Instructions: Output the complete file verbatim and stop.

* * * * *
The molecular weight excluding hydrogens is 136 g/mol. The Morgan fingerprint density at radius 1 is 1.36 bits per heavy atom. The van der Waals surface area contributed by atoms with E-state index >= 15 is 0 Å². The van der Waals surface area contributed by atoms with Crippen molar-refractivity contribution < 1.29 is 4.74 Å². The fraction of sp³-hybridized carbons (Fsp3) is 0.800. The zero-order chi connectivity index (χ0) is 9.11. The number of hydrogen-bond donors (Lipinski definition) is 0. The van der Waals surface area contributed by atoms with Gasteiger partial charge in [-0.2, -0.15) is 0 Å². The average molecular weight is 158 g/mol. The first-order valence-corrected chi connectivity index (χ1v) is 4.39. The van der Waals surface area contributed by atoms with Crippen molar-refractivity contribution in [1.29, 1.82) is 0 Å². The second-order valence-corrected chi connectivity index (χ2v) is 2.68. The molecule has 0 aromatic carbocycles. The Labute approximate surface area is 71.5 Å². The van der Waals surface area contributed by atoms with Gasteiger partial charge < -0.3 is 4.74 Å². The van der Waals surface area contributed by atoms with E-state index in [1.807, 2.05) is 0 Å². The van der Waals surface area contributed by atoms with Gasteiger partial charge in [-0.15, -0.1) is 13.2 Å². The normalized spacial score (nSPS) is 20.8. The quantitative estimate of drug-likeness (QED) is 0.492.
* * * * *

The molecular weight excluding hydrogens is 136 g/mol. The Morgan fingerprint density at radius 1 is 1.36 bits per heavy atom. The van der Waals surface area contributed by atoms with E-state index >= 15 is 0 Å². The van der Waals surface area contributed by atoms with Crippen molar-refractivity contribution < 1.29 is 4.74 Å². The fraction of sp³-hybridized carbons (Fsp3) is 0.800. The zero-order chi connectivity index (χ0) is 9.11. The number of hydrogen-bond donors (Lipinski definition) is 0. The van der Waals surface area contributed by atoms with Gasteiger partial charge in [-0.2, -0.15) is 0 Å². The average molecular weight is 158 g/mol. The first-order valence-corrected chi connectivity index (χ1v) is 4.39. The van der Waals surface area contributed by atoms with Crippen molar-refractivity contribution in [1.29, 1.82) is 0 Å². The second-order valence-corrected chi connectivity index (χ2v) is 2.68. The molecule has 0 aromatic carbocycles. The Labute approximate surface area is 71.5 Å². The van der Waals surface area contributed by atoms with Gasteiger partial charge < -0.3 is 4.74 Å². The van der Waals surface area contributed by atoms with E-state index in [1.807, 2.05) is 0 Å². The van der Waals surface area contributed by atoms with Gasteiger partial charge in [-0.15, -0.1) is 13.2 Å². The normalized spacial score (nSPS) is 20.8. The quantitative estimate of drug-likeness (QED) is 0.492.